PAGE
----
Producer Carl Canedy recalls paving the way for singer Matt Fallon’s dismissal from Anthrax

Producer Carl Canedy recalls paving the way for singer Matt Fallon’s dismissal from Anthrax

The Rods drummer Carl Canedy was recently interviewed by Jimmy Kay for Canada’s The Metal Voice. Canedy has a new solo album titled Warrior that will be released via Sleaszy Rider Records on August 7, 2020.

Canedy co-produced Anthrax‘s first two studio albums Fistful of Metal (1984) and Spreading The Disease (1985).

In terms of producing Fistful of Metal, Canedy indicated (with slight edits): “The band was great. Neil Turbin — what a powerful singer. As we went along the  timeline of recording of Fistful, the time for the vocals kept getting shorter and shorter. We ended up compressing Neil‘s time. So the poor guy ended up singing the album in a very short period of time. I have apologized to Neil for that. I was a young producer and I was too worried about the technical side at the time. However, Neil rose to the occasion and he killed it on that album. After Neil departed, Anthrax came back with a singer called Matt Fallon (Skid Row). After a week in the studio (recording Spreading The Disease), I told the guys in Anthrax, ‘This is not the guy who is going to get you to the major record labels.’ So I called Jonny Zazula and Jonny said ‘Put the band on the phone.’ They go in the conference room, five minutes later, they come out and they said ‘Jonny wants to talk to you.’ I pick up the phone and Jonny said ‘Put him on the bus (Matt Fallon).’ Talk about a ballsy move the album is recorded and now they have no singer. Then I was able to find Joey Belladonna.”

Wikipedia states the following about Fallon‘s time in Anthrax (with slight edits): “After Anthrax finished touring in support of Fistful of Metal, vocalist Neil Turbin was expelled from the band. Matt Fallon replaced him, but was quickly fired because he lacked confidence in the studio. Producer Carl Canedy suggested the group to audition Joey Belladonna, who was not familiar with thrash metal. Though the band members were not pleased with Belladonna‘s musical background, they hired him and booked a few shows with their new frontman.”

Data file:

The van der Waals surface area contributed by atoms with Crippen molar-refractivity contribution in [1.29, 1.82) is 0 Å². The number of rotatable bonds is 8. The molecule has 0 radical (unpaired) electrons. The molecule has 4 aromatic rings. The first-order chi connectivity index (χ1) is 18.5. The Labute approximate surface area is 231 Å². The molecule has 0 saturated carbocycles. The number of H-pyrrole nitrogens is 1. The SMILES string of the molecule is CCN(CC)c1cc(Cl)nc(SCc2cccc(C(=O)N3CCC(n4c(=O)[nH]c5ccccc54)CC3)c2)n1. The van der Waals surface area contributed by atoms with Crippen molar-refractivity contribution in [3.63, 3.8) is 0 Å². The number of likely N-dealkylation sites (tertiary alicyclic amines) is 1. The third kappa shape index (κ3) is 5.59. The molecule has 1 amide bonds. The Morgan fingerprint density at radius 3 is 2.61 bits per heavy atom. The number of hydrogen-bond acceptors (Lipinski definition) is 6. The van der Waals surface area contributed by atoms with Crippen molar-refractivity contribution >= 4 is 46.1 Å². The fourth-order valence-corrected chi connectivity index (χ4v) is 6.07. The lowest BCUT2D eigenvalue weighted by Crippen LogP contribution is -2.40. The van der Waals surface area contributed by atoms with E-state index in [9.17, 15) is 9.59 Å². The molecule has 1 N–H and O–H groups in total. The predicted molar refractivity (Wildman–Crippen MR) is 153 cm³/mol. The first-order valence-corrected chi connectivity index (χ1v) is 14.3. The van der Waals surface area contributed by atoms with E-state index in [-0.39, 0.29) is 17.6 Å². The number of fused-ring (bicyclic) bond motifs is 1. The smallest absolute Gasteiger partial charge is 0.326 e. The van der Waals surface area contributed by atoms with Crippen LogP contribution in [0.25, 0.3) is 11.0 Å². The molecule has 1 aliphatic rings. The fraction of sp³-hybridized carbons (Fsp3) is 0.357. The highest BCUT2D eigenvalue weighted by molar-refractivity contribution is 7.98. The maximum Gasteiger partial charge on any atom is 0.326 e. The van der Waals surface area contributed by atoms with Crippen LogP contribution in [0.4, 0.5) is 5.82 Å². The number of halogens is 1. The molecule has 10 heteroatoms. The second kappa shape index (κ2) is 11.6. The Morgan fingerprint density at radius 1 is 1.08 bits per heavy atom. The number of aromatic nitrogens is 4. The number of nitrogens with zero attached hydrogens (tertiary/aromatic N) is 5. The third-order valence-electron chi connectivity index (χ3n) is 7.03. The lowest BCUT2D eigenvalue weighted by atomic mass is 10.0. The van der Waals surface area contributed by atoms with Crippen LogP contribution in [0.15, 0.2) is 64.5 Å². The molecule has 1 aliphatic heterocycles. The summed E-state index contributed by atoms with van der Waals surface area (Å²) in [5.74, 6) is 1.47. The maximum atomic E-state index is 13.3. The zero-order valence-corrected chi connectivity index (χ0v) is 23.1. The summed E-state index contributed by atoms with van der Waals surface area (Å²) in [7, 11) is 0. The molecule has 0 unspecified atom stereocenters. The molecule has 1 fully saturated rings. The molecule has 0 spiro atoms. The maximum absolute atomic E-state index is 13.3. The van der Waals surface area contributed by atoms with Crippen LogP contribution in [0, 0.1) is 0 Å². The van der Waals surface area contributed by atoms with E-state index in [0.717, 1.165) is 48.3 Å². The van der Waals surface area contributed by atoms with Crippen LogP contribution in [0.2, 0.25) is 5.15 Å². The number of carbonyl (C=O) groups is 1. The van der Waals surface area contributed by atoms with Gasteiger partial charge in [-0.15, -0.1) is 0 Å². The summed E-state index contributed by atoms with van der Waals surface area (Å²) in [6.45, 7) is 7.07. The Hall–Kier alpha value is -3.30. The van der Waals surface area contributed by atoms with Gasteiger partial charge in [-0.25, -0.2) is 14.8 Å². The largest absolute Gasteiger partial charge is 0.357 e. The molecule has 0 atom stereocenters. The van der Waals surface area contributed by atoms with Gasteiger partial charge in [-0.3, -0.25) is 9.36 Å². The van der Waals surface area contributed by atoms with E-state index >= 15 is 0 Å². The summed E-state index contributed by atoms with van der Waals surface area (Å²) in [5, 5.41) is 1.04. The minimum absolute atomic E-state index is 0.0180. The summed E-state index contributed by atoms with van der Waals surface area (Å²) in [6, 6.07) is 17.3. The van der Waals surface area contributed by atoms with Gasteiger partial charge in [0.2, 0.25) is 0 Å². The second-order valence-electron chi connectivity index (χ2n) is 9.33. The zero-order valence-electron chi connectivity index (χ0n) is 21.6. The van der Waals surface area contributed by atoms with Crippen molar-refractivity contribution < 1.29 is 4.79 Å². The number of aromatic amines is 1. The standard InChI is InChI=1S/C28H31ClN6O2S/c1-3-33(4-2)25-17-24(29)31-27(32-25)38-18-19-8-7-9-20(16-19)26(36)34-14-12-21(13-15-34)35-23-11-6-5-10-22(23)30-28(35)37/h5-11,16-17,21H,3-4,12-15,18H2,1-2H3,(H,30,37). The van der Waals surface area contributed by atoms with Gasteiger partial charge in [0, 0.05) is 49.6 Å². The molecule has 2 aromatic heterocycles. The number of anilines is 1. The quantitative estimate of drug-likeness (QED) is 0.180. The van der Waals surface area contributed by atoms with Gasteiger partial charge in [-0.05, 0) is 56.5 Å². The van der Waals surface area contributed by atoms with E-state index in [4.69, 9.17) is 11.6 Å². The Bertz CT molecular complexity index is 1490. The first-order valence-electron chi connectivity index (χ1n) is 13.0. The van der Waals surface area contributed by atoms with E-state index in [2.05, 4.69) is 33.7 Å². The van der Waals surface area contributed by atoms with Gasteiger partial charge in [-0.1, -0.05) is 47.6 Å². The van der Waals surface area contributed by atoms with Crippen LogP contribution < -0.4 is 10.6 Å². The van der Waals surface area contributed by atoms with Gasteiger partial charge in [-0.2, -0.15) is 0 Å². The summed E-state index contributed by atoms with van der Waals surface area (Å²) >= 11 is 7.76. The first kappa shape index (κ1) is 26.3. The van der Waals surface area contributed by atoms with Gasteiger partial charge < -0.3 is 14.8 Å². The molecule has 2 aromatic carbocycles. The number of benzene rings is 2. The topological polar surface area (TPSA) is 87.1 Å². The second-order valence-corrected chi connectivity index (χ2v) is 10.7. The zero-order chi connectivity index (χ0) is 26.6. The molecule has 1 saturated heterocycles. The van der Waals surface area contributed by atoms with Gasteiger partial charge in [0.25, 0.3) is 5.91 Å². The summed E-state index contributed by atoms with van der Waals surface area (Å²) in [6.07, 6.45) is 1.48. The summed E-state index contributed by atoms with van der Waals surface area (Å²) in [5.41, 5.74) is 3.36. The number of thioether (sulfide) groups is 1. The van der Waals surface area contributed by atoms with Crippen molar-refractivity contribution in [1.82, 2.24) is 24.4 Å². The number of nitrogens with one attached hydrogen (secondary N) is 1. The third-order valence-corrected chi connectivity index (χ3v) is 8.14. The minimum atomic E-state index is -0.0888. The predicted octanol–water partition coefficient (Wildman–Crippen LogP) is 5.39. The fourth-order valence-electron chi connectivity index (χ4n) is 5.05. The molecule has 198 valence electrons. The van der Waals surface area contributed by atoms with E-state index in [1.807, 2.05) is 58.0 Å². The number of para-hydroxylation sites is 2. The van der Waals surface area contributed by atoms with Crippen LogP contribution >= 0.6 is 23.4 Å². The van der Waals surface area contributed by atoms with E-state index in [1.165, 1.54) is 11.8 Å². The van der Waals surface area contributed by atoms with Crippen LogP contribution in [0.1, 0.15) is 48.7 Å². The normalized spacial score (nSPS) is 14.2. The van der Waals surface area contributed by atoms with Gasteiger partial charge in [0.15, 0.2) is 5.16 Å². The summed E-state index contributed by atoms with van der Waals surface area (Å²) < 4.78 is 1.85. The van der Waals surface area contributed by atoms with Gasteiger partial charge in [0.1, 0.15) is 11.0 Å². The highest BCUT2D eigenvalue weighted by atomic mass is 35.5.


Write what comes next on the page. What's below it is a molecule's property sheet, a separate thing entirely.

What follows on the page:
Sleaze Roxx conducted a rare interview with Fallon (who also fronted Skid Row at one time) back in January 2016 and asked him how he ended up joining Anthrax and how was his time in the band to which he replied:

“Back in the early ’80s, Metallica were doing some promo appearances prior to the release of their first album ‘Metal Up Your Ass’ [Kill ‘Em All]. At the time, I was playing with Dave Sabo in a cover band called Steel Fortune and we had a strong local following so we were asked to open for Metallica at their last show. Anthrax was also on the bill and that’s where I first met the band. Scott Ian approached me a while after that during one of our shows at L’Amour’s [in] Brooklyn and asked if I’d be interested in joining them. The band needed to get back in the studio quickly to record a follow up to ‘Fistful of Metal’ and wanted to replace their current singer. The whole thrash metal thing was new to me at the time so I wasn’t really sure at first, but after playing in cover bands for several years, the idea of being able to record an album sounded pretty cool, so I figured what the hell and went for a tryout. After jamming with the band and getting the thumbs up, Scott gave me a cassette with some raw tracks they had been working on and asked me to write lyrics, so that’s exactly what I did.”

In terms of why he ended up leaving Anthrax, Fallon stated: “Once we had enough material ready, we went directly into the studio to lay down the tracks, and that’s where I got to know the band’s producer Jon Zazula. Jon seemed to have a lot of control over the band and was involved in every decision, even those involving songwriting. This was a different situation than I was used to, but I was a cocky kid so maybe I rubbed someone the wrong way. Who knows? Anyway, it didn’t work out and we parted ways before finishing the album. However, one big mistake I made was not getting copyrights for the songs I wrote because they wound up using a lot of my lyrics and I never received any credit. In fact, the album simply said “All songs written by Anthrax” instead of listing the individual writing credits that you would usually see. That was tough to take, especially when you turn on the radio and have to hear someone else singing the words to songs you wrote… and the fact that no one but myself and Anthrax knows the truth… but I guess you live and learn.”

You can read other excerpts from the interview with Carl Canedy by Jimmy Kay at The Metal Voice‘s website and/or listen to the interview below:

Skid Row‘s “18 And Life” demo (with Matt Fallon on lead vocals):